Academic journal article Frontiers - A Journal of Women's Studies

How to Become a Feminist Activist after the Institutionalization of the Women's Movements: The Generational Development of Feminist Identity and Politics in Mexico City

Academic journal article Frontiers - A Journal of Women's Studies

How to Become a Feminist Activist after the Institutionalization of the Women's Movements: The Generational Development of Feminist Identity and Politics in Mexico City

Article excerpt


The differences between political generations is one of the more interesting issues in scholarship on women's movements. (1) Many empirical studies indicate that the ideological difference between generations is less divisive than popular rhetoric or discursive debates suppose it to be. Even though they have egalitarian gender attitudes, many of today's young women, unlike those of previous generations, tend to be unwilling to identify as feminists. (2) In general young women don't consider the collective action that has been the traditional hallmark of the women's movements necessary in the way their predecessors did. (3)

Yet, despite the antipolitical attitude of the younger generation, young feminists' contributions to women's movements are present in many parts of the world today. (4) Young women are growing up in a context different from previous generations, a context characterized by individualism, neoliberalism, less gender inequality, and more educational and professional opportunities. One of the new characteristics of today's sociopolitical context that affects these young women is the institutionalization of women's movements. (5) While the feminists of the 1970s collectively constructed the women's movements without the support of preexisting organizations or an institutional background, young feminists have grown up with established women's movement institutions, such as gender studies programs, governmental and nongovernmental organizations responsible for gender policy, and feminist organizations. Is this institutionalization encouraging young women toward feminist activism, or does it lead young women into complacency? How is the process of becoming a feminist activist in the wake of the institutionalization of women's movements itself a new context of feminist struggle? This paper focuses on the development of feminist identity and political participation in the younger generation in Mexico City, aiming, first, to analyze the impact of feminist institutions--especially gender studies programs in universities and feminist nongovernmental organizations (NGOs)--on the consciousness-building and political struggle of young feminists and, second, to discuss the generational paradoxes that make up the background of these processes.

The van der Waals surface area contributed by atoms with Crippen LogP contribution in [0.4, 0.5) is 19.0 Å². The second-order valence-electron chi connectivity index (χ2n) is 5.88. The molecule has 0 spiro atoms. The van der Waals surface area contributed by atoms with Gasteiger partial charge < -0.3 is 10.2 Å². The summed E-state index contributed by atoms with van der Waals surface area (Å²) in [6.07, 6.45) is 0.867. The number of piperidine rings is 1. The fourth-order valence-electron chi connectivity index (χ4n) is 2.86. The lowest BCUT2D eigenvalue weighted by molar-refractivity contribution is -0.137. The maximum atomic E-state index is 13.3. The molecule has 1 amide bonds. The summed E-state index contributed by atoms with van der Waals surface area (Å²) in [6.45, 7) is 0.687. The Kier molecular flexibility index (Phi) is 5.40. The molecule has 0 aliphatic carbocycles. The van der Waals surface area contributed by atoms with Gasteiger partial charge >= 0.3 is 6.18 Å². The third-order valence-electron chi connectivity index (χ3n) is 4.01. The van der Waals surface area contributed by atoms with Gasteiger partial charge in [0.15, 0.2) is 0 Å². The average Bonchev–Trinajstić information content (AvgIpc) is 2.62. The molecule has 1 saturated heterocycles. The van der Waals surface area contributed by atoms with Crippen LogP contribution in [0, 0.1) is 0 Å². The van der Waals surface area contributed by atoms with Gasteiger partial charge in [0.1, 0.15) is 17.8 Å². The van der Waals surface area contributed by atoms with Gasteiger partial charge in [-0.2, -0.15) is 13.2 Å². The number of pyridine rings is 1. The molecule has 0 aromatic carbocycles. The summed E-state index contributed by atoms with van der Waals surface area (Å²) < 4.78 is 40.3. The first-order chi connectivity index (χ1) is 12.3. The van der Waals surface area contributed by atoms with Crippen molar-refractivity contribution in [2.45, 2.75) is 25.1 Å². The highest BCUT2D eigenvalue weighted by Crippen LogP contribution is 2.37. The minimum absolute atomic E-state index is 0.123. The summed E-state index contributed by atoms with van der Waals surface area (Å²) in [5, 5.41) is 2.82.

In contrast with the popular assumption that the institutionalization of women's movements leads to the demobilization of young girls, this study shows the crucial and controversial role of feminist institutions in both the consciousness-raising and the political mobilization of young Mexican girls. (6) The results reveal that established feminist institutions in the academy and in civil society are important reference points for the development of young feminist activists: they provide a fertile field for feminist consciousness-building. However, the bureaucratic nature of feminist institutions also prompts young feminists to create their own spaces of action outside of the institutional field.


The rise of critical consciousness and the motivation to participate in political action has not been a central issue in earlier social movement research. (7) Taking things from a different angle, with the cultural turn in social movement research, scholars began to consider activists' subjective viewpoints on collective action. From a participant's view a social movement is a cognitive praxis that combines knowledge, interests, and interpretations. (8) Researchers started to analyze discourses, rhetoric, representations, ideologies, and also individual participants. The study of identity building is another important element in this paradigmatic change. (9) Such study analyzes subjectivity at different levels, including social movement, organizational, tactical, and activist identities. This last term is defined by Jasper as individual constellations of cultural meanings, personalities, and senses of self, derived from biographical experiences. …

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